Review of Director Ritesh Batra’s BAFTA Nominated Film The Lunchbox

The Lunchbox is a 2013 Indian film written and directed by Ritesh Batra, set in Mumbai. Nominated for a BAFTA in the Film Not in the English Language category (alongside Ida, Leviathan, Trash and Two Days, One Night), The Lunchbox previously won the the Grand Rail d’Or at the 2013 Cannes Film Festival.

A crowded city, two strangers, handwritten letters, and an assortment of food – this is a film that isn’t easily packed into a box. Ditching the typical Bollywood formula of spectacle, colourful songs and often caricatured characters, it belongs to a gradually growing group of films that represent the evolution of Indian cinema. Its strength lies in its subtlety and unromanticised, realistic portrayal of the messiness and ordinariness of day-to-day life in a big city, where all people really want is to feel like they matter. In a film with all kinds of transport on busy roads, it’s really about people who feel stuck, isolated by routine and expectation.

The film begins with a lack of communication and the silence of people amidst noisy Bombay. The film focuses on three main characters, Ila (Nimrat Kaur), a young housewife, her inattentive husband and Saajan (Irrfan Khan), a widower stewing in his self-imposed aloneness. While Ila seeks connection, Saajan renounces it. The film moves into miscommunication in the form of a mis-delivered lunchbox through Mumbai’s complicated but famously accurate “dabbawala” system. Intended for Ila’s husband, her lovingly packed lunch ends up at Saajan’s office. And then, suddenly, all kinds of communication begins to occur. Ila and Saajan exchange notes through the lunchbox every day, Ila’s unseen neighbour shouts well-meant advice from her window and a young employee at Saajan’s office eventually wears him down into talking. The flow of words held in for so long breathes life into the characters, drawing them from their shells as they find people who want to hear them, taking the audience deeper into their worlds as we laugh with them and feel their pain.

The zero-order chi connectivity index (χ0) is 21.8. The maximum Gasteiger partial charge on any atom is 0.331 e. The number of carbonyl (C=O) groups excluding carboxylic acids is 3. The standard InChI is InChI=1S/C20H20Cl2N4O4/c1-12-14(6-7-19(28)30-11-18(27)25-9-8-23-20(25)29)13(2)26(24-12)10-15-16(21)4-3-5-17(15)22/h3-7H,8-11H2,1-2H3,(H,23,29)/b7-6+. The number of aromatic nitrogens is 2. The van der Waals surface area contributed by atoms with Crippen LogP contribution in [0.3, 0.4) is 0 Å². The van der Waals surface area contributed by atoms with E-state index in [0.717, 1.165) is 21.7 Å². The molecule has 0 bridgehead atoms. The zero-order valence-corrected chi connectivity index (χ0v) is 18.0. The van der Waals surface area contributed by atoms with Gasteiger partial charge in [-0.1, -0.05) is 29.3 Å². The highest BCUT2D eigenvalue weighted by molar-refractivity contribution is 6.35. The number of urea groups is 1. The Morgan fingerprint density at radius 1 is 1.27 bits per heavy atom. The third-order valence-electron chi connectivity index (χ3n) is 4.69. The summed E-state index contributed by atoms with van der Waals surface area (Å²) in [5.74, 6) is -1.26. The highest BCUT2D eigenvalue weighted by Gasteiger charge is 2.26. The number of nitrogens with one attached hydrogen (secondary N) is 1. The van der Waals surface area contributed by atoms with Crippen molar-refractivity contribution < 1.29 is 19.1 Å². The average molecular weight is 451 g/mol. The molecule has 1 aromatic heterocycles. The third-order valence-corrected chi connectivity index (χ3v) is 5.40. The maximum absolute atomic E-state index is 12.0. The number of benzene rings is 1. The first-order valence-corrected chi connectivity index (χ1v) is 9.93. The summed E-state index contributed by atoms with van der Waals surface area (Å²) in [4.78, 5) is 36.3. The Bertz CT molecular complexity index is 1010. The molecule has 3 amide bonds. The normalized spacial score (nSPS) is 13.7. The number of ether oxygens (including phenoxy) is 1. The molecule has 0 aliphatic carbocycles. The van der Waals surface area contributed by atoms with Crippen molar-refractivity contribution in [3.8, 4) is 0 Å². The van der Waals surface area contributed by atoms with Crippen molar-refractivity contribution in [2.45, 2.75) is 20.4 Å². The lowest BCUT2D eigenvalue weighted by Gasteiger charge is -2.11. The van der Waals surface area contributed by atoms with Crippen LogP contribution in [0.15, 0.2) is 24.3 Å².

Even in modern Mumbai, the patriarchal nature of Indian society shines through and the woman’s role is primarily that of a caretaker and a cook for a husband. Ila goes a step further, striving to cook things her husband likes to get some sort of a response from him. Her worth is measured by the salt in her food. In contrast, there’s Ila’s mother, who is relieved at the death of her husband to finally find her own freedom. There’s also Ila’s neighbour whose life revolves around her husband’s comatose form as incessantly as the ceiling fan above his head. As Ila listens to these women that she gradually sees herself becoming, she realises that she need not depend on others to change her life.

It is in this realisation that Ila’s salvation lies – not the notes to a stranger that allowed her to voice what was stifling her. The film’s tagline asks, “Can you fall in love with someone you’ve never met?” but is this a special connection between two people – or is this finding new meaning because someone is interested enough to be your witness? The film leaves these questions open, reflecting the uncertainty of life and the unpredictability of relationships.

In an increasingly development-obsessed India that often misunderstands the meaning of progress, Ila chooses to escape to a place where she believes happiness is considered the ultimate goal. The end of the film is the start of another journey, with or without return. Though Ila and Saajan never meet, they have branched off on their own, the hint of a reconciliation remains. Perhaps they embrace the fact that not knowing where you’re headed is better than staying where you’re unwanted; that the important thing is that you’re moving toward something. After all, sometimes the wrong train does take us to the right place.

The Lunchbox is nominated for a BAFTA in the Film Not in the English Language category. The awards are due to be announced 8 February.

Kriti Bajaj

1. Nawazuddin Siddiqui and Irrfan Khan in The Lunchbox.